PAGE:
Georgia Country Report Jul22 - July , 2022

July 4, 2022

Georgia’s economy expanded by 2.6% y/y in April, according to the national statistics office Geostat. GDP growth was observed in transportation and storage, hotels and restaurants, electricity, gas, steam and air conditioning supply, financial and insurance activities, arts, entertainment and recreation and mining and quarrying. Declines were seen in construction, manufacturing, professional services, scientific and technical activities and trade.

Geostat also stated that 6,894 new businesses were registered in April, up 41.4% y/y, while exports of goods in January-April were valued at $1.5bn, up 32.8% y/y.

Georgia's real GDP grew by 10.4% in 2021, according to Geostat on March 21. Last year, GDP at current prices amounted to GEL60.2bn ($18.7bn), which is 22.3% higher than the corresponding figure for 2020.

The World Bank in its June issue of ‘Global Economic Prospects’ has revised its GDP growth forecast for Georgia for 2022 upwards from 2.5% to 5.5%. The Georgian economy has shown resilience to the economic shock induced by the Russian invasion of Ukraine so far, driven by the strength of the services sector, particularly in tourism, with a strong recovery in the year through May.

The International Monetary Fund (IMF) previously said that Georgia’s spillovers from the war and sanctions are expected to lower Georgia’s growth to around 3% in 2022, raise inflation, and widen the current account deficit. The outlook is subject to a higher-than-usual level of uncertainty. Georgia’s economy has proven resilient in the past, and with the support of policies under the authorities’ programme. IMF expects growth to pick up in 2023 and other key indicators to strengthen as well.

Georgian Prime Minister Irakli Garibashvili tried to put a brave face on Georgia's failure to secure EU candidate status from Brussels, saying that the country would work towards being given the status. Georgia was not granted candidate status at the European Council at the June 23-24 summit - while allowing Ukraine and Moldova to go forward - because of the country’s democratic deficits. The European Commission said Georgia must first fulfill a number of conditions only after which can it receive candidate status.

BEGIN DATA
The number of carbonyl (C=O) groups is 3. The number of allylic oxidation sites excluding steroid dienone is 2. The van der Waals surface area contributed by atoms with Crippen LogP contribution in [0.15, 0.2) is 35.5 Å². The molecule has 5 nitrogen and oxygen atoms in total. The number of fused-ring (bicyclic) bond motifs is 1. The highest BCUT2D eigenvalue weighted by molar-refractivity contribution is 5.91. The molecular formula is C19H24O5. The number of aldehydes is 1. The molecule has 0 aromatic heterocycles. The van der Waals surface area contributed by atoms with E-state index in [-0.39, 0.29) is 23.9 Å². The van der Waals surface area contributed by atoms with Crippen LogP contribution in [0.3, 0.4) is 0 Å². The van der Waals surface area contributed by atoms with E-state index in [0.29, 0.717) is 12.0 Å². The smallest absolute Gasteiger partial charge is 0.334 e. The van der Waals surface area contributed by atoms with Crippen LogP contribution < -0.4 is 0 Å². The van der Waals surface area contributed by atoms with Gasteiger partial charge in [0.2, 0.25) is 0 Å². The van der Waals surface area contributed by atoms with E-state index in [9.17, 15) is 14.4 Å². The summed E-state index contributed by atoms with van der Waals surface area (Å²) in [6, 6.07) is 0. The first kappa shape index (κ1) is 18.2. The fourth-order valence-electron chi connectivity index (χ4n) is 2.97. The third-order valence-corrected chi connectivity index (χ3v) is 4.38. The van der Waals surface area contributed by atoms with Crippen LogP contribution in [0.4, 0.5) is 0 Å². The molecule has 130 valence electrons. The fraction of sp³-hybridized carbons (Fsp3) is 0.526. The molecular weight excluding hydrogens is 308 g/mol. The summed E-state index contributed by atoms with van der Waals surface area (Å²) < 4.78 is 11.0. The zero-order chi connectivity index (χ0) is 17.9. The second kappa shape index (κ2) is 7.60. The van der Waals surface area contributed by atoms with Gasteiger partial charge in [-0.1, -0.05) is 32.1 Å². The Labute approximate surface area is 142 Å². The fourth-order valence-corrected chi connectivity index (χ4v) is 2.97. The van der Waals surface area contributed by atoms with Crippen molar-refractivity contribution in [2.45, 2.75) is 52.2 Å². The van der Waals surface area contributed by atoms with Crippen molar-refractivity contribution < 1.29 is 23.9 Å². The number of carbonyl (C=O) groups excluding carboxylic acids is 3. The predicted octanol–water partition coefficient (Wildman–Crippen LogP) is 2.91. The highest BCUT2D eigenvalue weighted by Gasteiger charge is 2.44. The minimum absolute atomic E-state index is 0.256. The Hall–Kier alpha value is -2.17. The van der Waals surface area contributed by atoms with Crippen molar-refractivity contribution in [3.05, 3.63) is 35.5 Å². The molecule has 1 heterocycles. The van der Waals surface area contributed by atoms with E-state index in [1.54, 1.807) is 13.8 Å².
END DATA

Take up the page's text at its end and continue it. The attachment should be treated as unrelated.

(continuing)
Irakli Garibashvili used his annual report to parliament on 22 June to lambast the opposition and to criticise the European Council for not granting the country candidate status. Garibashvili explained that "Moldova and Ukraine have an absolutely identical record in connection with the prospect" and claimed that it was because of the war that these two countries received candidature as 'prepayment'.

In trade related news, the Georgian government will ban the export of wheat and barley for a year starting from July 4, 2022. The reason is to ensure food security on the domestic market given the Russian invasion of Ukraine, according to Minister of Environment and Agriculture Otar Shamugia.

The Trans-Caspian International Transport Route (TITR) is gaining importance as trade through its member states is growing amid the necessity for more trade route volume that bypasses heavily sanctioned Russia.